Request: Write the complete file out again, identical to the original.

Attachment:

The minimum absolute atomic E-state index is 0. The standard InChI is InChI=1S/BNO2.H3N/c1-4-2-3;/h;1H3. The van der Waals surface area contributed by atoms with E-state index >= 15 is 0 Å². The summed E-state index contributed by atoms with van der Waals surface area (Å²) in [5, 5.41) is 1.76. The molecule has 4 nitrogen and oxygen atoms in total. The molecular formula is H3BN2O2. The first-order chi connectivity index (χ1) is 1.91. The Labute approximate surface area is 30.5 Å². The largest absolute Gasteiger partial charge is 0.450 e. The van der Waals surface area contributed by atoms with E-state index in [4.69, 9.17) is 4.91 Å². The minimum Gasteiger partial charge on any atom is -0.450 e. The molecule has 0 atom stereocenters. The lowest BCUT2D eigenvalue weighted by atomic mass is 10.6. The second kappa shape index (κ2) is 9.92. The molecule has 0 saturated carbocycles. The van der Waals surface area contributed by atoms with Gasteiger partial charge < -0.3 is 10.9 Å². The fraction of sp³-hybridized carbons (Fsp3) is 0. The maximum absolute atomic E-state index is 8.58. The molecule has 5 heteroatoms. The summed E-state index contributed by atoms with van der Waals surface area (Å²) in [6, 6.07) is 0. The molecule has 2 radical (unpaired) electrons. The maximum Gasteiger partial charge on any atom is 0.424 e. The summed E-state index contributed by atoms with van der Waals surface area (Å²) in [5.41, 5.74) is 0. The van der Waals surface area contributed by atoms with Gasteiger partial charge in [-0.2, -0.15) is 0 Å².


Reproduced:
The minimum absolute atomic E-state index is 0. The standard InChI is InChI=1S/BNO2.H3N/c1-4-2-3;/h;1H3. The van der Waals surface area contributed by atoms with E-state index >= 15 is 0 Å². The summed E-state index contributed by atoms with van der Waals surface area (Å²) in [5, 5.41) is 1.76. The molecule has 4 nitrogen and oxygen atoms in total. The molecular formula is H3BN2O2. The first-order chi connectivity index (χ1) is 1.91. The Labute approximate surface area is 30.5 Å². The largest absolute Gasteiger partial charge is 0.450 e. The van der Waals surface area contributed by atoms with E-state index in [4.69, 9.17) is 4.91 Å². The minimum Gasteiger partial charge on any atom is -0.450 e. The molecule has 0 atom stereocenters. The lowest BCUT2D eigenvalue weighted by atomic mass is 10.6. The second kappa shape index (κ2) is 9.92. The molecule has 0 saturated carbocycles. The van der Waals surface area contributed by atoms with Gasteiger partial charge < -0.3 is 10.9 Å². The fraction of sp³-hybridized carbons (Fsp3) is 0. The maximum absolute atomic E-state index is 8.58. The molecule has 5 heteroatoms. The summed E-state index contributed by atoms with van der Waals surface area (Å²) in [6, 6.07) is 0. The molecule has 2 radical (unpaired) electrons. The maximum Gasteiger partial charge on any atom is 0.424 e. The summed E-state index contributed by atoms with van der Waals surface area (Å²) in [5.41, 5.74) is 0. The van der Waals surface area contributed by atoms with Gasteiger partial charge in [-0.2, -0.15) is 0 Å².